Aged Out: A note about Aged Out series from Denver Post reporter Jennifer Brown
Photo by Joe Amon, The Denver Post
Sarah Janeczko, 20, looks out at cars parked along Federal Boulevard in Denver during Cinco de Mayo on May 5, 2017. She entered the foster care system at the age of 12 after her mother killed herself, and lived in six foster homes before leaving the system when she was 18.
May 9, 2018 I By Jennifer Brown
This project began years ago with a phone call from a reader who knew an 18-year-old I had written about, a young man who had grown up in foster care.
The reader wondered if I could help him find a bed, or even just a mattress, to save him from sleeping on the hard floor of his rented bedroom every night after work and school.
I had interviewed the young man for a Denver Post series about the overmedication of foster kids, describing how teenagers lined up in group homes and treatment centers for their daily doses of psychotropic drugs. Several of the young adults I talked to had recently left the foster care system after turning 18, no longer wards of the state and free to talk to a newspaper reporter.
What has stuck with me for years was how alone in the world they were. We had spent years writing about the child welfare system, including a 2012 series called Failed to Death, but we had not looked into what happened to kids who never returned home and were not adopted.
For this new series, Aged Out, I started my reporting by visiting Mile High United Way and Urban Peak, organizations that help former foster youths who have emancipated from the system. Fat snowflakes were falling when I went to United Way on the one day a month aged-out foster kids can put their names on a list for federal housing vouchers.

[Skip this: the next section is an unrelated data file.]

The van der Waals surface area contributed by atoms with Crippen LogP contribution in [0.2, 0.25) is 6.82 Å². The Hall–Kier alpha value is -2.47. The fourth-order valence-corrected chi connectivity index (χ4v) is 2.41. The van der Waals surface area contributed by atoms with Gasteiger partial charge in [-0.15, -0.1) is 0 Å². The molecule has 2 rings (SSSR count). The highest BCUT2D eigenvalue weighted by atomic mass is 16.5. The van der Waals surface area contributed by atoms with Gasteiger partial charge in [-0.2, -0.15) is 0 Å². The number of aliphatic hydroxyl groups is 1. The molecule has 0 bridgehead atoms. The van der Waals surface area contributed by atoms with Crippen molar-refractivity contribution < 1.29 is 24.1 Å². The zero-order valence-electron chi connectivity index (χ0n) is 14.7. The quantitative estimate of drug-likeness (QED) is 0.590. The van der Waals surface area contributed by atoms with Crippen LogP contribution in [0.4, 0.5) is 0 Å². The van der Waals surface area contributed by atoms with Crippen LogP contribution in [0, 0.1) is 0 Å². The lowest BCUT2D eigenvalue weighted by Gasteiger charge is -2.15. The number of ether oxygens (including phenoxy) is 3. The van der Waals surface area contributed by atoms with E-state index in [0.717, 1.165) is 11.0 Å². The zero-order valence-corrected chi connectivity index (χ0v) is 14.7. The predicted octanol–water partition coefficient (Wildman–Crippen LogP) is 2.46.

That’s where I met Sarah Janeczko. She had gotten a ride from a county worker whose job is to help aged-out foster youths with housing, education and life in general. We talked briefly that day, and then many more times, usually in her back yard or at her kitchen table, over the course of several months.
Through contacts at Urban Peak, where more than one-third of homeless youth come from foster care, the state Division of Child Welfare, and Rocky Mountain Children’s Law Center, I met dozens of former foster kids who recently emancipated from the system.
They shared their stories because they want the system to change. To a number, they spoke of standing up for the foster kids who are coming after them, the ones who will age out without finding permanent homes.
All of them, too, spoke of not feeling heard, of spending their childhoods wishing someone would listen.
During one interview, I told Sarah that her words were powerful, that they could make a difference. “That’s cool to hear,” she said. “My whole life it has felt like they don’t.”
This article is part of a four-part series on young people in Colorado who "aged out" of foster care. It was republished with the permission of the Denver Post. Read the entire Aged Out series beginning with the first article "Alone in the world: Foster kids in Colorado leave system with no home, no family, little support"and watch a moving video with Sarah Janeczko HERE.
Reporter Jennifer Brown and photographer Joe Amon spent a year documenting the plight of youths who leave the foster care system.
Save the date for a Facebook Live conversation on CO4kids with Jennifer Brown about the series and her expereinces covering child welfare in Colorado on May 24th at noon.
Jennifer Brown is an investigative reporter for The Denver Post, where she has worked since 2005. She has written about the child welfare system, mental health, education and politics. She previously worked for The Associated Press, The Tyler Morning Telegraph in Texas, and the Hungry Horse News in Montana.